Rethinking learning resources in the big, bad world of digital

If the data is to be believed we have a vast, largely uncontrolled monster in our midst. It is called ‘The Internet’. Indeed, you may well have had more dealings and interaction with it today than with humans or with print material.

Internet live stats is one report of the latest figures. The nearly 2.5 million emails sent per second, the 52,611 Google searches per second and the 210 million blog posts written this year so far are testimony to the size of this monster.

Simon Armitage post

(source: internet live stats)

The sheer quantity of information in the uncurated digital world doesn’t allow for high quality, considered, reflective ‘slow thinking’ (Kahneman’s ‘system 2’ as suggested in a previous blog post). The fusion of websites, search engine results and eBooks is a long way from the world of the traditional textbook or library.

Now that we have such open, free online resources it is time to reconsider how we, as teachers, present them to students and how we manage to get the best out of both digital and traditional opportunities.

Creating and publishing one’s own material is certainly easier than ever and, perhaps contrary to belief in some quarters, it is possible to curate this work in easily presentable formats. My school (Stephen Perse Foundation) has chosen a free, secure and unlimited cloud storage system from a well-known company. Our digital stores can be controlled and curated so that they are available only within the school or they can be opened up to a global audience. We can direct and shape the interactions that our students have with digital resources, some of which are fully interactive with embedded quizzes, audio, video, help suggestions for support, and extension ideas. . These resources are made for our learners by our teachers.

We have content control, curation and now also creation but we still want students to engage with the printed word.

One of my students recently remarked, “You can stumble across ideas in a book in a way that you might not online”. There is, in my experience at least, evidence that many students do read and encounter information in different ways on screen and on paper. One step we’ve taken is to put our books in places where all the students go. For example, we’ve put them into the dining room as a micro-library with self-issue rather than holding them in the main library.

We need to rethink the ways in which we are presenting both digital and print content to students.

The relationship that young people have with both digital and print resources is changing rapidly. If we present students with the same resources, in the same ways and in the same spaces that we did 15+ years ago, we would be making a huge mistake. We need a different approach to libraries, books and digital. It is also vital that this approach doesn’t rely on the introduction of expensive learning spaces.

What is perhaps most interesting about this is that increasingly, students are trying to find or perhaps better they are having to find, their own ways of learning and managing in this new world of digital and traditional. However, not all students will find a good roadmap on their own. They need guidance and, as teachers, we need to consider how we approach this issue afresh.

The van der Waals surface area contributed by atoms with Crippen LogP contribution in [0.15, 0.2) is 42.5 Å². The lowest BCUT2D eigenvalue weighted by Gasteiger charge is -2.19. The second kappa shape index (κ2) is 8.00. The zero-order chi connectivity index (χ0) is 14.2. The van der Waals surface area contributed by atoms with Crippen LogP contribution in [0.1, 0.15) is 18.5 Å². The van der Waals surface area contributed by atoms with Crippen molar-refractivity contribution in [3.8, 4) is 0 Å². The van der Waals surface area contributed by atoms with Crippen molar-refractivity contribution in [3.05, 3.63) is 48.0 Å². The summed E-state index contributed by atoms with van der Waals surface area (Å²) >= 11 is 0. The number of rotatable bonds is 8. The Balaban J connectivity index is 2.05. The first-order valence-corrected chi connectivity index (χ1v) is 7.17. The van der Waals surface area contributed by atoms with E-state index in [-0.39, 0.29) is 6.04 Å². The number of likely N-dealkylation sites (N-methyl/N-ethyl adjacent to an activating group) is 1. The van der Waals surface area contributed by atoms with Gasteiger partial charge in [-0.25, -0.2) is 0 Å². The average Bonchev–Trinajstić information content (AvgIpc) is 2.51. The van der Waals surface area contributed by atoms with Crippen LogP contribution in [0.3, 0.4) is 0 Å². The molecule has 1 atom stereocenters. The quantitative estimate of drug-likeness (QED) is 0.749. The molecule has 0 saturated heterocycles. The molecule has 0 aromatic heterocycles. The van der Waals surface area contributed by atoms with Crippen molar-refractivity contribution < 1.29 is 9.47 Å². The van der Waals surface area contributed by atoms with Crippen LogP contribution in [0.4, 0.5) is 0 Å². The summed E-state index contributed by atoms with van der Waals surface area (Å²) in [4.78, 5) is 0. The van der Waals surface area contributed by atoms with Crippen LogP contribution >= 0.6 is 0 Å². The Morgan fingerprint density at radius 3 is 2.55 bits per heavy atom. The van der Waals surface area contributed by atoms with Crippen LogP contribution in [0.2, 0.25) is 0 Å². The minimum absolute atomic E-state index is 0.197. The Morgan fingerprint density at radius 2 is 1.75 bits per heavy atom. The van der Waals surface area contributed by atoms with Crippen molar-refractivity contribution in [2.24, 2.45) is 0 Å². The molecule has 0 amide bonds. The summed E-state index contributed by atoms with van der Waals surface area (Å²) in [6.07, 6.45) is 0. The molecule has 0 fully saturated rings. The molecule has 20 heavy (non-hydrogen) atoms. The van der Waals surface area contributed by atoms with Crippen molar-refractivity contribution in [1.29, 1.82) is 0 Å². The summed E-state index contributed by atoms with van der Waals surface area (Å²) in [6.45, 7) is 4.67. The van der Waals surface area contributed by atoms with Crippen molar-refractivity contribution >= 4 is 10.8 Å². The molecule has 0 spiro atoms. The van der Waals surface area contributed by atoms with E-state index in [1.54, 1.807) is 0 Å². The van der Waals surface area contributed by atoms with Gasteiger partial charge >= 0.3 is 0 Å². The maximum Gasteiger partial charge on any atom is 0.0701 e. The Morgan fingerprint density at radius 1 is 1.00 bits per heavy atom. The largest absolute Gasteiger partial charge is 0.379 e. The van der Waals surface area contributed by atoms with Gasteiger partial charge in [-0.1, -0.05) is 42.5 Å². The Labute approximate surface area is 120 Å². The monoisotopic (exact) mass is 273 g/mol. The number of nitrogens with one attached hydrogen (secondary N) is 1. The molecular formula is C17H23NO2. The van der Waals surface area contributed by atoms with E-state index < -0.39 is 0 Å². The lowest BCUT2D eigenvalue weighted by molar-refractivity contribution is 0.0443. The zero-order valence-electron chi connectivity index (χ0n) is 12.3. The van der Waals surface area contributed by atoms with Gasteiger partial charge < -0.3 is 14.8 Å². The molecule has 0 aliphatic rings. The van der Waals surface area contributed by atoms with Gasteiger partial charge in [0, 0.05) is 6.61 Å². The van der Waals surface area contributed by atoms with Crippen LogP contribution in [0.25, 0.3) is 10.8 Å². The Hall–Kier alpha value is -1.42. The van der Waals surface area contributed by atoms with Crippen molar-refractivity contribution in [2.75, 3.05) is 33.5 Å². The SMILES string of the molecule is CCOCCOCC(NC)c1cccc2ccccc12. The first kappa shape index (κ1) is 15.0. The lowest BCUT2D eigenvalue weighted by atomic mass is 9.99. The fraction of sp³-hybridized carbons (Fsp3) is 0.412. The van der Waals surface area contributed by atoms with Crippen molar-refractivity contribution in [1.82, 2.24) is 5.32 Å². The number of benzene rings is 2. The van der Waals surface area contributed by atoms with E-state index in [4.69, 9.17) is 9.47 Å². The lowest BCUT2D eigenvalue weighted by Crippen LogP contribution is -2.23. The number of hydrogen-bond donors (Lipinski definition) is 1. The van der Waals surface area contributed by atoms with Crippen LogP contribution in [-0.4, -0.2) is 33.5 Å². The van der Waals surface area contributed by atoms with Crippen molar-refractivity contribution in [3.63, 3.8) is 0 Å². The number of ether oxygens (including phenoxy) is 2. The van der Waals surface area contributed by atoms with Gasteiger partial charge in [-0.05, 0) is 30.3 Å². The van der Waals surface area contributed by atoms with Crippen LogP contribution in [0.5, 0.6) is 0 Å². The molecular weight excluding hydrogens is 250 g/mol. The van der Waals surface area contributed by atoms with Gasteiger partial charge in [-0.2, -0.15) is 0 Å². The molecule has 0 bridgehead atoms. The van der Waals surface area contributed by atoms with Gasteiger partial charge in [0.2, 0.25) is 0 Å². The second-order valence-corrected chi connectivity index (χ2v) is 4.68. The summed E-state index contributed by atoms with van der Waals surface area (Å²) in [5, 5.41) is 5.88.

We need to lead in this area. That’s tough, because it is changing so quickly but that doesn’t mean we should back away. There are rich resources available to us as teachers that were simply not there for previous generations. That has to be a good thing for our teaching and for our students’ learning.

Further reading and suggestions:

Kahneman, Daniel. 2011. Thinking, Fast and Slow. Macmillan. Take the Bat and Ball test near the start and see how your brain works and then think about how deeply you think when you are trawling the internet compared with reading a book. Take care though in thinking that one is better than the other because there may be no difference!

Pinker, Susan. 2014. The Village Effect: why face to face contact matters. Atlantic Books. Consider how your learning spaces, including the library, promote active engagement with not only the resources but also for students to interact and form strong social as well as learning networks. How do you help students who may have grown up in a digitally-dominated household?

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  1. Very astute Simon. It is interesting for me to see how, when we offer students 20 minutes a day for private reading, how many have books rather than devices. I believe that they see more in a physical book than in a digital one; a sense of comfort perhaps? A “How much have I read?” sort of thing!

  2. You missed two other action items: 1) start building a network now (2) get into extracurricular activities as much as you can. Personal growth, skills & talent nurturing come from puttingyourself into different extracurricular stuff, a college student shouldtry getting into a debate or dramatic groups simply to improve ons2t8&17;ecommunica#ions and presentation skills. Hang out and hang on to the smart, well-read and talented kids, makethem part of their network now as opposed to when they are in leadership positions later in life

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